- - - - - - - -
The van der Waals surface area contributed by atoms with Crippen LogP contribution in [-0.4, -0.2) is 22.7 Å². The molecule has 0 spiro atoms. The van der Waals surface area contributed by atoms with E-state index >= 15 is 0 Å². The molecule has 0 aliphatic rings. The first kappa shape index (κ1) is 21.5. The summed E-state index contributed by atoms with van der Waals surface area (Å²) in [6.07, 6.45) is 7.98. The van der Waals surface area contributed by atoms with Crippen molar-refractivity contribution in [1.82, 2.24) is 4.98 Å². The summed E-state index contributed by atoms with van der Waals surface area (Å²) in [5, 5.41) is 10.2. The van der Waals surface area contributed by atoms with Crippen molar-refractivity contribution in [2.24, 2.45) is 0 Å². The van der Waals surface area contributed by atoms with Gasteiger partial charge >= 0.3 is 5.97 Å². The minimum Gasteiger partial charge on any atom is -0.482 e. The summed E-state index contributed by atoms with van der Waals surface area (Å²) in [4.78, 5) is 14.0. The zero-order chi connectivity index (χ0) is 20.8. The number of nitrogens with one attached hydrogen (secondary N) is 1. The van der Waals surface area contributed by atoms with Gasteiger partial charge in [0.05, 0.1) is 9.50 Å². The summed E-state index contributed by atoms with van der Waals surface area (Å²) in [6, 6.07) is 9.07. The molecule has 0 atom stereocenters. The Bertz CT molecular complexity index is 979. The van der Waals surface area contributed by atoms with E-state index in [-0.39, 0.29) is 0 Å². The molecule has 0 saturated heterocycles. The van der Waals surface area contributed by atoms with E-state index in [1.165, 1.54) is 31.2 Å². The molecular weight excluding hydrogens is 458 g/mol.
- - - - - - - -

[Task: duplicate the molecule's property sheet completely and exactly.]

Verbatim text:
The van der Waals surface area contributed by atoms with Crippen LogP contribution in [-0.4, -0.2) is 22.7 Å². The molecule has 0 spiro atoms. The van der Waals surface area contributed by atoms with E-state index >= 15 is 0 Å². The molecule has 0 aliphatic rings. The first kappa shape index (κ1) is 21.5. The summed E-state index contributed by atoms with van der Waals surface area (Å²) in [6.07, 6.45) is 7.98. The van der Waals surface area contributed by atoms with Crippen molar-refractivity contribution in [1.82, 2.24) is 4.98 Å². The summed E-state index contributed by atoms with van der Waals surface area (Å²) in [5, 5.41) is 10.2. The van der Waals surface area contributed by atoms with Crippen molar-refractivity contribution in [2.24, 2.45) is 0 Å². The van der Waals surface area contributed by atoms with Gasteiger partial charge >= 0.3 is 5.97 Å². The minimum Gasteiger partial charge on any atom is -0.482 e. The summed E-state index contributed by atoms with van der Waals surface area (Å²) in [4.78, 5) is 14.0. The zero-order chi connectivity index (χ0) is 20.8. The number of nitrogens with one attached hydrogen (secondary N) is 1. The van der Waals surface area contributed by atoms with Gasteiger partial charge in [0.05, 0.1) is 9.50 Å². The summed E-state index contributed by atoms with van der Waals surface area (Å²) in [6, 6.07) is 9.07. The molecule has 0 atom stereocenters. The Bertz CT molecular complexity index is 979. The van der Waals surface area contributed by atoms with E-state index in [-0.39, 0.29) is 0 Å². The molecule has 0 saturated heterocycles. The van der Waals surface area contributed by atoms with E-state index in [1.165, 1.54) is 31.2 Å². The molecular weight excluding hydrogens is 458 g/mol.